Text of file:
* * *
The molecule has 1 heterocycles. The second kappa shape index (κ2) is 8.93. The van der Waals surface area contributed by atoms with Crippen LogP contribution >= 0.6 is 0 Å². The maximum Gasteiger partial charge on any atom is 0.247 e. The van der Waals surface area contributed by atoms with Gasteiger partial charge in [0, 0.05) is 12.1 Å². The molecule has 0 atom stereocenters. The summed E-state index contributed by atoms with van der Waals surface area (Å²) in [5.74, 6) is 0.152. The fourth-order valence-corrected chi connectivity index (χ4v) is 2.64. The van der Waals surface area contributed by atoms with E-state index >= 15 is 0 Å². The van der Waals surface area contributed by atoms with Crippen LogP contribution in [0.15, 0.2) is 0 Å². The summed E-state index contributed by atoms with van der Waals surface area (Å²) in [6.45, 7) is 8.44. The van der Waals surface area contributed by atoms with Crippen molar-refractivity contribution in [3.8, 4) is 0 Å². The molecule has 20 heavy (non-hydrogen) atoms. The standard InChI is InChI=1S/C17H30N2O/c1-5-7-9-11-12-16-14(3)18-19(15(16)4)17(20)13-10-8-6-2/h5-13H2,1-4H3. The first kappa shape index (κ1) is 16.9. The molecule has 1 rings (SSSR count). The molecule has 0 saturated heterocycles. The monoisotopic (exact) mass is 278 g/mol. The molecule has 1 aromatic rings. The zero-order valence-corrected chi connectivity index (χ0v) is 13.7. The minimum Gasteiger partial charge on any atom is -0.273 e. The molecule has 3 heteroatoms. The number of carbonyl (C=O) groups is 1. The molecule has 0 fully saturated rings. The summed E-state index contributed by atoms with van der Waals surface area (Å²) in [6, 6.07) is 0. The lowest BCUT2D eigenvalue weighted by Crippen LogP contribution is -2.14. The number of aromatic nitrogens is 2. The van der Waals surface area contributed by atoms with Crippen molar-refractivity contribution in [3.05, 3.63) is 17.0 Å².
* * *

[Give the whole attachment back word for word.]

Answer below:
The molecule has 1 heterocycles. The second kappa shape index (κ2) is 8.93. The van der Waals surface area contributed by atoms with Crippen LogP contribution >= 0.6 is 0 Å². The maximum Gasteiger partial charge on any atom is 0.247 e. The van der Waals surface area contributed by atoms with Gasteiger partial charge in [0, 0.05) is 12.1 Å². The molecule has 0 atom stereocenters. The summed E-state index contributed by atoms with van der Waals surface area (Å²) in [5.74, 6) is 0.152. The fourth-order valence-corrected chi connectivity index (χ4v) is 2.64. The van der Waals surface area contributed by atoms with E-state index >= 15 is 0 Å². The van der Waals surface area contributed by atoms with Crippen LogP contribution in [0.15, 0.2) is 0 Å². The summed E-state index contributed by atoms with van der Waals surface area (Å²) in [6.45, 7) is 8.44. The van der Waals surface area contributed by atoms with Crippen molar-refractivity contribution in [3.8, 4) is 0 Å². The molecule has 20 heavy (non-hydrogen) atoms. The standard InChI is InChI=1S/C17H30N2O/c1-5-7-9-11-12-16-14(3)18-19(15(16)4)17(20)13-10-8-6-2/h5-13H2,1-4H3. The first kappa shape index (κ1) is 16.9. The molecule has 1 rings (SSSR count). The molecule has 0 saturated heterocycles. The monoisotopic (exact) mass is 278 g/mol. The molecule has 1 aromatic rings. The zero-order valence-corrected chi connectivity index (χ0v) is 13.7. The minimum Gasteiger partial charge on any atom is -0.273 e. The molecule has 3 heteroatoms. The number of carbonyl (C=O) groups is 1. The molecule has 0 fully saturated rings. The summed E-state index contributed by atoms with van der Waals surface area (Å²) in [6, 6.07) is 0. The lowest BCUT2D eigenvalue weighted by Crippen LogP contribution is -2.14. The number of aromatic nitrogens is 2. The van der Waals surface area contributed by atoms with Crippen molar-refractivity contribution in [3.05, 3.63) is 17.0 Å².